I would add that DOJ’s litigation to hinder merging of Time Warner with ATT does suggest that “even” the Trump administration is concerned  (in the anti-trust sense) about monopoly and lack of competition.  So, if there is any competition at all, will large telecom companies have any reason to hinder consumer access to all legal content?  I would think not – but we do wonder about incidents like Stormer and rising extremism.

I noticed when on a Southwest flight yesterday that the airlines do their own version of withdrawing net neutrality.  They offer free wifi to passengers, but only to show their content.  You can pay $8 for regular access.

The Wall Street Journal has a fairly balanced perspective by John McKinnon Nov. 20 here.

Wired has a comprehensive story (leading to other links) by Klint Finley explaining that the Administrative Procedure Act, design to prevent capricious regulatory policy changes following partisan administration change, could form the basis to a legal challenge to Pai’s intentions.

“Leftist” Truthout gives this analysis, getting into the regulatory environment pretty well.  Trickle down doesn’t trickle?   Think Progress also talks about erosion of a program giving poor people phone service — and I can recall in my early days of retirement job hunting that distribution of phone cards came up as a possibility.

On Nov. 14, I had posted a legacy blog summary of Pai’s reappointment, and on Oct. 28 this one about his recent testimony in House hearings.

(Posted: Tuesday, Nov. 21, 2017 at 6 PM EST)

Update: Wednesday, Nov. 22, 2017 at 1 PM

The Wall Street Journal weighs in heavily again today, as with Ajit Pai’s own libertarian op-ed that says that loosening regulations will help most users and consumers.  Yes, Reagan-style Republicanism (not Trump) is good for a lot of more sentient consumers.  MacKinnon and Knutson have a newer piece predicting that telecom companies will make deals with large content companies like Facebook and Google to speed up their content.  That worries me because small businesses and niche bloggers who have their own separate hosted sites need to set themselves up this way to “brand” themselves rather than depend on “somebody else’s free service”.  Ajit Pai probably believes that hosting companies (like BlueHost) can set up deals with the large providers (Comcast, Cox, Verizon, etc) and pass the benefits (for slight increases in hosting prices) on to customers who have their own sites.  I suspect it would take some time for all of these changes to happen, maybe most of 2018.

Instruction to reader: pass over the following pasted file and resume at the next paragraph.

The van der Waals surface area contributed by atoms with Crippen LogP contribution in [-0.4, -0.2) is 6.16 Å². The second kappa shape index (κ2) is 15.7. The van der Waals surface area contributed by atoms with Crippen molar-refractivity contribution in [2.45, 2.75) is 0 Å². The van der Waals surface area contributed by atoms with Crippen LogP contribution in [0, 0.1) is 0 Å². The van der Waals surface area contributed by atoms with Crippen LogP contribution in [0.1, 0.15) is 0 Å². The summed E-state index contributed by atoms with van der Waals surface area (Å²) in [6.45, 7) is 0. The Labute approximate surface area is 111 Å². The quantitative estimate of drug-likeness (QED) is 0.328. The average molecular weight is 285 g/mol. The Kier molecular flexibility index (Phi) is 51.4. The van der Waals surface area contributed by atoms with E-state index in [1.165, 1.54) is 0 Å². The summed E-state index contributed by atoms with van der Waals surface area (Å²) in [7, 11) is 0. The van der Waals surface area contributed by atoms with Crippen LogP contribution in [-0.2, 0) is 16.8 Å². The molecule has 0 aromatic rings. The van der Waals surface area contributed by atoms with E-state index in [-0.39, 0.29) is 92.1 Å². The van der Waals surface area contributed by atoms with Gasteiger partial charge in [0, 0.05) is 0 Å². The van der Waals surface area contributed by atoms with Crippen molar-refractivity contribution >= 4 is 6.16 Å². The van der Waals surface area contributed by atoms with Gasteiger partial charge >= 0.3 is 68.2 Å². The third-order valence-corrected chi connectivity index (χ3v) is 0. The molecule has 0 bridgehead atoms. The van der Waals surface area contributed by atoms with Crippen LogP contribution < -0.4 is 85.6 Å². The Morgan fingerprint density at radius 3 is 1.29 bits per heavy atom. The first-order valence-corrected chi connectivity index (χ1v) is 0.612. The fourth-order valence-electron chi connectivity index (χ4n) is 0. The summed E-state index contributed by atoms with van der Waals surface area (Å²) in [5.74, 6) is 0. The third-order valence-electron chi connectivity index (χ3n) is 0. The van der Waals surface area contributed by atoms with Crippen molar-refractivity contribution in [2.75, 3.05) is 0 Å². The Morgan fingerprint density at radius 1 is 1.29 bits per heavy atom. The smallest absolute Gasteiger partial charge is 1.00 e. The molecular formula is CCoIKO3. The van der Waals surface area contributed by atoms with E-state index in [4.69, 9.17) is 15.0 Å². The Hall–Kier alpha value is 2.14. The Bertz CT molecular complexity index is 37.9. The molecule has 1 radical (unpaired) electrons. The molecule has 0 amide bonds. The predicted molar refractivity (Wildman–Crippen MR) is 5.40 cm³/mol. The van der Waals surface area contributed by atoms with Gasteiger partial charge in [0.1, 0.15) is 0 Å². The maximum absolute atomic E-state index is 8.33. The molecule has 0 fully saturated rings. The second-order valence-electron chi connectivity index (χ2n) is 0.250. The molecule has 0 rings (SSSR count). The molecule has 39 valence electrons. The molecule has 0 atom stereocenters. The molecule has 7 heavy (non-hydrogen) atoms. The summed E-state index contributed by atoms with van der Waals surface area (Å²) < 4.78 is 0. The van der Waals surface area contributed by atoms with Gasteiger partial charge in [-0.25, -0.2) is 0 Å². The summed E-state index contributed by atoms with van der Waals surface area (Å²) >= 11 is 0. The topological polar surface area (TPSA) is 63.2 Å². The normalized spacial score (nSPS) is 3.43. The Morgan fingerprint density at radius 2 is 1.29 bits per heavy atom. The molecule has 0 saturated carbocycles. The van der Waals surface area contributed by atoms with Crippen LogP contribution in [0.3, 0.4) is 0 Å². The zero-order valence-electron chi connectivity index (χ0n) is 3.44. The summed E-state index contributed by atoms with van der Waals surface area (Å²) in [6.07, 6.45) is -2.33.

It’s interesting that FCC Commissioner Clyburn has his own piece opposing Pai’s move on the FCC site, here. It’s noteworthy that he thinks telecom companies could disrupt small site access “on a whim”, which sounds unlikely in a real world. There were few such disruptions before 2015 (although I do remember a controversy about BitTorrent).

9 thoughts on “Activists warn users about FCC vote Dec. 14 to reverse net neutrality rules; will telecom companies really do anything drastic?”

  1. MSN and the New York Times, with Cecilia Kang, report that not many people expected Pai to try to reverse all the net neutrality regulations. There are claims that bots were used to make fake comments on the FCC sites. https://www.msn.com/en-us/news/technology/net-neutrality-hits-a-nerve-eliciting-intense-reactions/ar-BBFTtZ1?li=BBmkt5R&ocid=spartandhp It sounds like more litigation is looking likely if the vote goes through (which it probably will, whatever email campaigns for callin resistance do).

  2. Yet the New York Times Sunday seemed to suggest that telecom cable companies would offer stripped down plans without full Internet access, only a Facebook and Google, or something similar. I have no problems with the idea of a family’s getting the cheapest plan that can’t access my stuff as long as full web access remains available on more complete plans at prices similar to today’s. https://www.nytimes.com/2017/12/03/opinion/fcc-net-neutrality-internet.html?rref=collection%2Fsectioncollection%2Fopinion-editorials&_r=0 Wireless companies, the Times seems to think, aren’t as likely to do this — yet why not offer a child a flip phone without Internet? I think that’s available now. Again, no problem as long as full service remains available to “grownups” at reasonable prices. Competition would help. That may be Pai’s thinking.